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S & H Concert Review

Purcell, Britten, Finzi and other English composers: Lisa Milne, Ian Bostridge, Christopher Maltman, Graham Johnson. Wigmore Hall, 30th September. (ME)

 

‘Fascinating programme, tonight,’ opined the man behind me – then promptly proceeded to fall asleep after the second song, so that much of the evening was accompanied by his snore obbligato. Perhaps this really was a soporific evening, but on the face of it, it should not have been; the programme was a varied collection of songs by the greatest English composers, sung by some of today’s most highly reputed recitalists, but the feeling one was left with was that this is the sort of thing that gets English song a bad name.

We began with Ian Bostridge and Christopher Maltman in Britten’s realization of Purcell’s ‘I Spy Celia,’ a ‘delightful’ way to commence a recital, and that’s what it was. It was rather like hearing Bostridge Major and Maltman Minor, bashfully essaying their trial piece for the Junior Choir: I admit to having been ‘brought up’ on the, shall we say, rather more lubricious Purcellian style of singers like Nigel Rogers, but this coyness was just too much – or rather, too little. A line such as ‘I am redder, then I please her’ refers to something other than assistance with a skipping rope or Matron’s instructions as to how to tie a ribbon, but you’d hardly have known it.

Lisa Milne’s ‘Fairest Isle’ was almost equally uncomfortable: I don’t know what has become of this soprano’s diction, but her habit of omitting the final letter, sometimes even syllable, of many words is, to say the least, worrying. Fortunately, her ‘Mad Bess’ gave a much better impression of her talent, being suitably dramatic and much assisted by Graham Johnson’s vivid accompaniment. Christopher Maltman gave a suitably solemn account of Warlock’s ‘The Bayley Beareth the Bell Away,’ but I was left wondering, why this song, when there is so much of Warlock that is so much more elegant and incisive? The first half ended with Finzi’s setting of Shakespeare songs, ‘Let Us Garlands Bring,’ with Maltman particularly successful in the ‘Twelfth Night’ songs.

The second half began with a motley collection of English songs; I had expected ‘I Will Go with My Father A – Ploughing’ to be taken by Bostridge, but this group was Milne’s, and I have to say that this song just sounded weird as sung by her; some singers can make such sentiments convincing, and some can’t. Songs by Bridge and Ireland fared much better, but ‘She Moved Thro’ The Fair’ was, sadly, unmoving, and both this and Quilter’s ‘Love’s Philosophy’ were affected by unfortunate verbal slips, such as ‘went’ for ‘moved,’ softly’ for ‘dead’ and ‘moon’ for ‘earth.’ Well, one might paraphrase Shakespeare and say that the singer, like the lover, has days when (s) he is ‘neither sick nor well.’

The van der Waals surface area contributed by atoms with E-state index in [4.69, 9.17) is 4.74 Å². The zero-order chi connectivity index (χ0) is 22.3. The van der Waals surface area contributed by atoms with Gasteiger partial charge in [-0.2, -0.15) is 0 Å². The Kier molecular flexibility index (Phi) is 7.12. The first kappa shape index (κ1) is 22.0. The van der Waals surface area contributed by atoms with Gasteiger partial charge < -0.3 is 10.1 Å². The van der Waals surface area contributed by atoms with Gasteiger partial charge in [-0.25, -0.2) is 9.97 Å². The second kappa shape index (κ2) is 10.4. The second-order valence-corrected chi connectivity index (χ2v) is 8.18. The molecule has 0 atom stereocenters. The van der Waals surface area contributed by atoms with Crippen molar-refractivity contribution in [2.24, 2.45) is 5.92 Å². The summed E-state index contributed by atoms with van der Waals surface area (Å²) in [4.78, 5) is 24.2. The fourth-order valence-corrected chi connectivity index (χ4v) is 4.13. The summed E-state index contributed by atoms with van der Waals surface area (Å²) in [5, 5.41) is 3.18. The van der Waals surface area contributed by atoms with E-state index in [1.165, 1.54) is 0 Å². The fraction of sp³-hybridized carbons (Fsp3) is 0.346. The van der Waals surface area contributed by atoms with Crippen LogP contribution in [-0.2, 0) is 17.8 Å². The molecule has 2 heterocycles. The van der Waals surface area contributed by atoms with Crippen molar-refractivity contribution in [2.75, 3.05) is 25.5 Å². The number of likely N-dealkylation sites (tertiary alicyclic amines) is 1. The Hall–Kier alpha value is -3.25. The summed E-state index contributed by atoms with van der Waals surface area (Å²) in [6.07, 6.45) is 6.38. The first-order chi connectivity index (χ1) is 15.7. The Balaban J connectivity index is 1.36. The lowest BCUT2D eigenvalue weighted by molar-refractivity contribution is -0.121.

And so to the evening’s major work, Britten’s ‘Seven Sonnets of Michelangelo’ which had its premiere at the Wigmore Hall very nearly exactly sixty years ago. It was, of course, a nice idea to set this work in its context, and such a masterpiece is always worth hearing, but I have to say that Bostridge is not the ideal tenor for it, whatever ‘beyond praise’ eulogies may be penned by those who judge such things by extra-musical considerations. I’m not at all clear as to what the introductory notes intended to convey by a remark like ‘…what a Pandora’s box of tricks did their love unlock’ (about the relationship of Britten and Pears) since when Pandora opened the box she set free all the ills which were to beset mankind, with only Hope left inside, and one can hardly number Britten’s works amongst the ills of the world – however, the same writer does make clear that the core of this work concerns ‘love from one man to another.’

Love of any kind is not much highlighted in Bostridge’s cerebral, highly impassioned in terms of vocal gesture, beautiful sounding but ultimately rather lazy interpretation, and the sheer enrapturing ecstasy, the ear – ravishing expressiveness found in these words and this music by Pears and Rolfe Johnson on disc, and by Ainsley in a recent ‘Voices’ broadcast, were all, to my ears, missing here. Bostridge’s Italian is not the greatest, but that is not as important as the fact that he leaves one entirely unmoved at moments which should involve the listener at every level. There were some wonderful things here, mainly in ‘Tu sa’ ch’I, Signor mio, and ‘Rendete a gli occhi miei,’ but the ultimate feeling was of detachment, and what should have been nobility and grandeur interspersed with a slight edge of hysteria in ‘Spirto ben nato’ was ‘merely’ pleasant and accurate singing. I’m sure that, come tomorrow, all the broadsheets will be full of foam – flecked encomia, but there you have it; one can’t roll out of the Wigmore in a state of bliss after each and every concert.

 

Melanie Eskenazi


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